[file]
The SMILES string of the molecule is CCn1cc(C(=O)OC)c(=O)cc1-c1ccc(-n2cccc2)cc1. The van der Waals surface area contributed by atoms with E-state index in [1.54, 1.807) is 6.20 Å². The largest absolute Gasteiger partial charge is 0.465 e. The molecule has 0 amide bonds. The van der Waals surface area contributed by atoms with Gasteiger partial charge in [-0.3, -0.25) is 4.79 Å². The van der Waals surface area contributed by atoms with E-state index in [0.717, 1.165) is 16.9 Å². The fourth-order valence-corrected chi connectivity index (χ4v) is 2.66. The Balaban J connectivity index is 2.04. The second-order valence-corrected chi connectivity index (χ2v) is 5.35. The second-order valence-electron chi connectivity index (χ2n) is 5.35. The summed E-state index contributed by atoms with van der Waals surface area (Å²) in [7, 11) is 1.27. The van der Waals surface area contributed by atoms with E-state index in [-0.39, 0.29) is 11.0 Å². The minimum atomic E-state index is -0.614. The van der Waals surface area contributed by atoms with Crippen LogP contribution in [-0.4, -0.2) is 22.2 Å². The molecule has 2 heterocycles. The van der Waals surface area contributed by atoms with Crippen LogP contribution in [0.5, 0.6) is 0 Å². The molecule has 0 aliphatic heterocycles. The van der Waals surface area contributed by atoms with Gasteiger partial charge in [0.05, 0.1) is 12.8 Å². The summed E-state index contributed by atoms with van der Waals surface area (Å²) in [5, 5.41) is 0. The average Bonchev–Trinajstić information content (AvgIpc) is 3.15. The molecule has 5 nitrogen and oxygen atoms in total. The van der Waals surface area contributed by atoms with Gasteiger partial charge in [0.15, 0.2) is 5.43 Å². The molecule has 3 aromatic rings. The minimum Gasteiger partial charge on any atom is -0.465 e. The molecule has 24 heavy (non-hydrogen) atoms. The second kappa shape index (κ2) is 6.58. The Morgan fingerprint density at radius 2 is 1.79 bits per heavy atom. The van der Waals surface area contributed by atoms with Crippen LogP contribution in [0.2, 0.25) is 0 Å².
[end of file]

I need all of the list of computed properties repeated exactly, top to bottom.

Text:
The SMILES string of the molecule is CCn1cc(C(=O)OC)c(=O)cc1-c1ccc(-n2cccc2)cc1. The van der Waals surface area contributed by atoms with E-state index in [1.54, 1.807) is 6.20 Å². The largest absolute Gasteiger partial charge is 0.465 e. The molecule has 0 amide bonds. The van der Waals surface area contributed by atoms with Gasteiger partial charge in [-0.3, -0.25) is 4.79 Å². The van der Waals surface area contributed by atoms with E-state index in [0.717, 1.165) is 16.9 Å². The fourth-order valence-corrected chi connectivity index (χ4v) is 2.66. The Balaban J connectivity index is 2.04. The second-order valence-corrected chi connectivity index (χ2v) is 5.35. The second-order valence-electron chi connectivity index (χ2n) is 5.35. The summed E-state index contributed by atoms with van der Waals surface area (Å²) in [7, 11) is 1.27. The van der Waals surface area contributed by atoms with E-state index in [-0.39, 0.29) is 11.0 Å². The minimum atomic E-state index is -0.614. The van der Waals surface area contributed by atoms with Crippen LogP contribution in [-0.4, -0.2) is 22.2 Å². The molecule has 2 heterocycles. The van der Waals surface area contributed by atoms with Crippen LogP contribution in [0.5, 0.6) is 0 Å². The molecule has 0 aliphatic heterocycles. The van der Waals surface area contributed by atoms with Gasteiger partial charge in [0.05, 0.1) is 12.8 Å². The summed E-state index contributed by atoms with van der Waals surface area (Å²) in [5, 5.41) is 0. The average Bonchev–Trinajstić information content (AvgIpc) is 3.15. The molecule has 5 nitrogen and oxygen atoms in total. The van der Waals surface area contributed by atoms with Gasteiger partial charge in [0.15, 0.2) is 5.43 Å². The molecule has 3 aromatic rings. The minimum Gasteiger partial charge on any atom is -0.465 e. The molecule has 24 heavy (non-hydrogen) atoms. The second kappa shape index (κ2) is 6.58. The Morgan fingerprint density at radius 2 is 1.79 bits per heavy atom. The van der Waals surface area contributed by atoms with Crippen LogP contribution in [0.2, 0.25) is 0 Å².